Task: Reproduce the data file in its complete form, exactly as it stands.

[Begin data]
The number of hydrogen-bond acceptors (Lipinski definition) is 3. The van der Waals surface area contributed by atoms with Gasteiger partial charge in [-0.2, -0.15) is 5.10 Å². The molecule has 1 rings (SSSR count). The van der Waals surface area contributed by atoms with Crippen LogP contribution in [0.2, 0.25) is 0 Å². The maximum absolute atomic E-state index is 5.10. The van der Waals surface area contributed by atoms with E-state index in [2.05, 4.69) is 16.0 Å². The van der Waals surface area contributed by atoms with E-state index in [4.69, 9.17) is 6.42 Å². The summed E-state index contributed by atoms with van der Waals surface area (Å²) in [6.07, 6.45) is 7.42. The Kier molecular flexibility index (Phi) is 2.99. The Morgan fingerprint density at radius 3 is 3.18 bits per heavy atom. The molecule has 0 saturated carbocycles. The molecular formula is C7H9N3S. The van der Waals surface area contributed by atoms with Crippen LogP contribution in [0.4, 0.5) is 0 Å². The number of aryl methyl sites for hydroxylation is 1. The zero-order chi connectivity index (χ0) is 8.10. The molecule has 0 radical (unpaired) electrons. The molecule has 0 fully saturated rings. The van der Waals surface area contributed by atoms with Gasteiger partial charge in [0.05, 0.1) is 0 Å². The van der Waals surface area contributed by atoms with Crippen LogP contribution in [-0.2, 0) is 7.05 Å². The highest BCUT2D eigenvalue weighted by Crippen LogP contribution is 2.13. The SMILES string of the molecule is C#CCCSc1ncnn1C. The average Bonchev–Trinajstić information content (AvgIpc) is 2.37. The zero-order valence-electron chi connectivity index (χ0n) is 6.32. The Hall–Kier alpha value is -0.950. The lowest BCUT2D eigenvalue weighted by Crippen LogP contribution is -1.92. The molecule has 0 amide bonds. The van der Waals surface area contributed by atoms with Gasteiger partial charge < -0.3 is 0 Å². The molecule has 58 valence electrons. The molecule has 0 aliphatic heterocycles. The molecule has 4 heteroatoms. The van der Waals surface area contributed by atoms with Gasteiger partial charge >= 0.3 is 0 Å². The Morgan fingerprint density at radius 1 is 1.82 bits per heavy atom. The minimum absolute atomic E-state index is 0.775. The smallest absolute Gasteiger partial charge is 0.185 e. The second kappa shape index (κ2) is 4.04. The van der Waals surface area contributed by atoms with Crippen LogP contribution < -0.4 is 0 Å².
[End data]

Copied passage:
The number of hydrogen-bond acceptors (Lipinski definition) is 3. The van der Waals surface area contributed by atoms with Gasteiger partial charge in [-0.2, -0.15) is 5.10 Å². The molecule has 1 rings (SSSR count). The van der Waals surface area contributed by atoms with Crippen LogP contribution in [0.2, 0.25) is 0 Å². The maximum absolute atomic E-state index is 5.10. The van der Waals surface area contributed by atoms with E-state index in [2.05, 4.69) is 16.0 Å². The van der Waals surface area contributed by atoms with E-state index in [4.69, 9.17) is 6.42 Å². The summed E-state index contributed by atoms with van der Waals surface area (Å²) in [6.07, 6.45) is 7.42. The Kier molecular flexibility index (Phi) is 2.99. The Morgan fingerprint density at radius 3 is 3.18 bits per heavy atom. The molecule has 0 saturated carbocycles. The molecular formula is C7H9N3S. The van der Waals surface area contributed by atoms with Crippen LogP contribution in [0.4, 0.5) is 0 Å². The number of aryl methyl sites for hydroxylation is 1. The zero-order chi connectivity index (χ0) is 8.10. The molecule has 0 radical (unpaired) electrons. The molecule has 0 fully saturated rings. The van der Waals surface area contributed by atoms with Gasteiger partial charge in [0.05, 0.1) is 0 Å². The van der Waals surface area contributed by atoms with Crippen LogP contribution in [-0.2, 0) is 7.05 Å². The highest BCUT2D eigenvalue weighted by Crippen LogP contribution is 2.13. The SMILES string of the molecule is C#CCCSc1ncnn1C. The average Bonchev–Trinajstić information content (AvgIpc) is 2.37. The zero-order valence-electron chi connectivity index (χ0n) is 6.32. The Hall–Kier alpha value is -0.950. The lowest BCUT2D eigenvalue weighted by Crippen LogP contribution is -1.92. The molecule has 0 amide bonds. The van der Waals surface area contributed by atoms with Gasteiger partial charge < -0.3 is 0 Å². The molecule has 58 valence electrons. The molecule has 0 aliphatic heterocycles. The molecule has 4 heteroatoms. The van der Waals surface area contributed by atoms with Gasteiger partial charge >= 0.3 is 0 Å². The Morgan fingerprint density at radius 1 is 1.82 bits per heavy atom. The minimum absolute atomic E-state index is 0.775. The smallest absolute Gasteiger partial charge is 0.185 e. The second kappa shape index (κ2) is 4.04. The van der Waals surface area contributed by atoms with Crippen LogP contribution < -0.4 is 0 Å².